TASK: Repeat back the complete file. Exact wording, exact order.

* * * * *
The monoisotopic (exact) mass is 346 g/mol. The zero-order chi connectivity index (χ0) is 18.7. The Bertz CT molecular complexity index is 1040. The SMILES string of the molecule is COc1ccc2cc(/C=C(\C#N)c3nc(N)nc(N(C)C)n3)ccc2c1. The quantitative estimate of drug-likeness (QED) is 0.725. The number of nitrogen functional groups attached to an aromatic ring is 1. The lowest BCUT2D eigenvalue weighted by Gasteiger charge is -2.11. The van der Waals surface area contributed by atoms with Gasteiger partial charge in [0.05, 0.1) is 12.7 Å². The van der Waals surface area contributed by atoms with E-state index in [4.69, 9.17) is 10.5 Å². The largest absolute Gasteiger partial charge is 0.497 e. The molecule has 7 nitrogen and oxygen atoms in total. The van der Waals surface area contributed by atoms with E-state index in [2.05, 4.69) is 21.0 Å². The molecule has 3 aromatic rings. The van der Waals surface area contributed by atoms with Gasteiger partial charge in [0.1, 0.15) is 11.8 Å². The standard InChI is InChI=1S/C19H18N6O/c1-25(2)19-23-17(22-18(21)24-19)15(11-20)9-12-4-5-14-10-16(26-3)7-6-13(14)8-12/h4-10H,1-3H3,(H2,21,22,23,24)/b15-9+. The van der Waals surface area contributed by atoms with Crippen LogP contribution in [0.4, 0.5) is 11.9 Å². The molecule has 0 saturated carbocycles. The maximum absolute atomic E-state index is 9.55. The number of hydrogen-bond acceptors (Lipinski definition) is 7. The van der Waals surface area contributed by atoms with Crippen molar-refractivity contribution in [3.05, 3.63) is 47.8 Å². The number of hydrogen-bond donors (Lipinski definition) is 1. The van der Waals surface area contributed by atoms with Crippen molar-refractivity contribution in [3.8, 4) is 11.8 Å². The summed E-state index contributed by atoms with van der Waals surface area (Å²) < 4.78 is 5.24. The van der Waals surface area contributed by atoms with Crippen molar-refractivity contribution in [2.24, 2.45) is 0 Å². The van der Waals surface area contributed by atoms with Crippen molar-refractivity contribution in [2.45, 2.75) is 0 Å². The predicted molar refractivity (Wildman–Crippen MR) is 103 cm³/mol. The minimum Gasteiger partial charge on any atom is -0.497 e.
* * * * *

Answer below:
The monoisotopic (exact) mass is 346 g/mol. The zero-order chi connectivity index (χ0) is 18.7. The Bertz CT molecular complexity index is 1040. The SMILES string of the molecule is COc1ccc2cc(/C=C(\C#N)c3nc(N)nc(N(C)C)n3)ccc2c1. The quantitative estimate of drug-likeness (QED) is 0.725. The number of nitrogen functional groups attached to an aromatic ring is 1. The lowest BCUT2D eigenvalue weighted by Gasteiger charge is -2.11. The van der Waals surface area contributed by atoms with Gasteiger partial charge in [0.05, 0.1) is 12.7 Å². The van der Waals surface area contributed by atoms with E-state index in [4.69, 9.17) is 10.5 Å². The largest absolute Gasteiger partial charge is 0.497 e. The molecule has 7 nitrogen and oxygen atoms in total. The van der Waals surface area contributed by atoms with E-state index in [2.05, 4.69) is 21.0 Å². The molecule has 3 aromatic rings. The van der Waals surface area contributed by atoms with Gasteiger partial charge in [0.1, 0.15) is 11.8 Å². The standard InChI is InChI=1S/C19H18N6O/c1-25(2)19-23-17(22-18(21)24-19)15(11-20)9-12-4-5-14-10-16(26-3)7-6-13(14)8-12/h4-10H,1-3H3,(H2,21,22,23,24)/b15-9+. The van der Waals surface area contributed by atoms with Crippen LogP contribution in [0.4, 0.5) is 11.9 Å². The molecule has 0 saturated carbocycles. The maximum absolute atomic E-state index is 9.55. The number of hydrogen-bond acceptors (Lipinski definition) is 7. The van der Waals surface area contributed by atoms with Crippen molar-refractivity contribution in [3.05, 3.63) is 47.8 Å². The number of hydrogen-bond donors (Lipinski definition) is 1. The van der Waals surface area contributed by atoms with Crippen molar-refractivity contribution in [3.8, 4) is 11.8 Å². The summed E-state index contributed by atoms with van der Waals surface area (Å²) < 4.78 is 5.24. The van der Waals surface area contributed by atoms with Crippen molar-refractivity contribution in [2.24, 2.45) is 0 Å². The van der Waals surface area contributed by atoms with Crippen molar-refractivity contribution in [2.45, 2.75) is 0 Å². The predicted molar refractivity (Wildman–Crippen MR) is 103 cm³/mol. The minimum Gasteiger partial charge on any atom is -0.497 e.